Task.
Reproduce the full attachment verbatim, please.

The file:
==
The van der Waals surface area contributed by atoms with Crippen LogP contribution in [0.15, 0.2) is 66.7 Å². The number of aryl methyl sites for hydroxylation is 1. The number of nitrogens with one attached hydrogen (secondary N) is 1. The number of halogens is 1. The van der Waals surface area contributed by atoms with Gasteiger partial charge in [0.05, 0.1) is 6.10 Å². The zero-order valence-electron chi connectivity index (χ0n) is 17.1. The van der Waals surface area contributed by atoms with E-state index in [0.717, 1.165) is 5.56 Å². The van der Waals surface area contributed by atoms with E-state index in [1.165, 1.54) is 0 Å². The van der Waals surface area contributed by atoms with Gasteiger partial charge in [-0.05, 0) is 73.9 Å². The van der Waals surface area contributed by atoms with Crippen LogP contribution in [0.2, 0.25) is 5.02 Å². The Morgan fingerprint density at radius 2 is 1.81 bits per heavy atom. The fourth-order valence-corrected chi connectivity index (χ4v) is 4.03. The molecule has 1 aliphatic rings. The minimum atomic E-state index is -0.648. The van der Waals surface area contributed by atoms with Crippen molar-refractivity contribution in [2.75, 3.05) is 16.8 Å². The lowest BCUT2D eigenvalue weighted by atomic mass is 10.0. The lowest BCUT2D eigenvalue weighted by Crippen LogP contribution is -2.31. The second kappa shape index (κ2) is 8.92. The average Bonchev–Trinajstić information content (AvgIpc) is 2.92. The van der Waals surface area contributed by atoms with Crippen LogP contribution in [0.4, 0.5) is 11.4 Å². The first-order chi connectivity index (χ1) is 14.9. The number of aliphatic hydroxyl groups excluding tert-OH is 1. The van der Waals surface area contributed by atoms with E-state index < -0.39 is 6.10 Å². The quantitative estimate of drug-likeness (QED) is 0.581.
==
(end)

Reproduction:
The van der Waals surface area contributed by atoms with Crippen LogP contribution in [0.15, 0.2) is 66.7 Å². The number of aryl methyl sites for hydroxylation is 1. The number of nitrogens with one attached hydrogen (secondary N) is 1. The number of halogens is 1. The van der Waals surface area contributed by atoms with Gasteiger partial charge in [0.05, 0.1) is 6.10 Å². The zero-order valence-electron chi connectivity index (χ0n) is 17.1. The van der Waals surface area contributed by atoms with E-state index in [0.717, 1.165) is 5.56 Å². The van der Waals surface area contributed by atoms with E-state index in [1.165, 1.54) is 0 Å². The van der Waals surface area contributed by atoms with Gasteiger partial charge in [-0.05, 0) is 73.9 Å². The van der Waals surface area contributed by atoms with Crippen LogP contribution in [0.2, 0.25) is 5.02 Å². The Morgan fingerprint density at radius 2 is 1.81 bits per heavy atom. The fourth-order valence-corrected chi connectivity index (χ4v) is 4.03. The molecule has 1 aliphatic rings. The minimum atomic E-state index is -0.648. The van der Waals surface area contributed by atoms with Crippen molar-refractivity contribution in [2.75, 3.05) is 16.8 Å². The lowest BCUT2D eigenvalue weighted by atomic mass is 10.0. The lowest BCUT2D eigenvalue weighted by Crippen LogP contribution is -2.31. The second kappa shape index (κ2) is 8.92. The average Bonchev–Trinajstić information content (AvgIpc) is 2.92. The van der Waals surface area contributed by atoms with Crippen LogP contribution in [0.4, 0.5) is 11.4 Å². The first-order chi connectivity index (χ1) is 14.9. The number of aliphatic hydroxyl groups excluding tert-OH is 1. The van der Waals surface area contributed by atoms with E-state index < -0.39 is 6.10 Å². The quantitative estimate of drug-likeness (QED) is 0.581.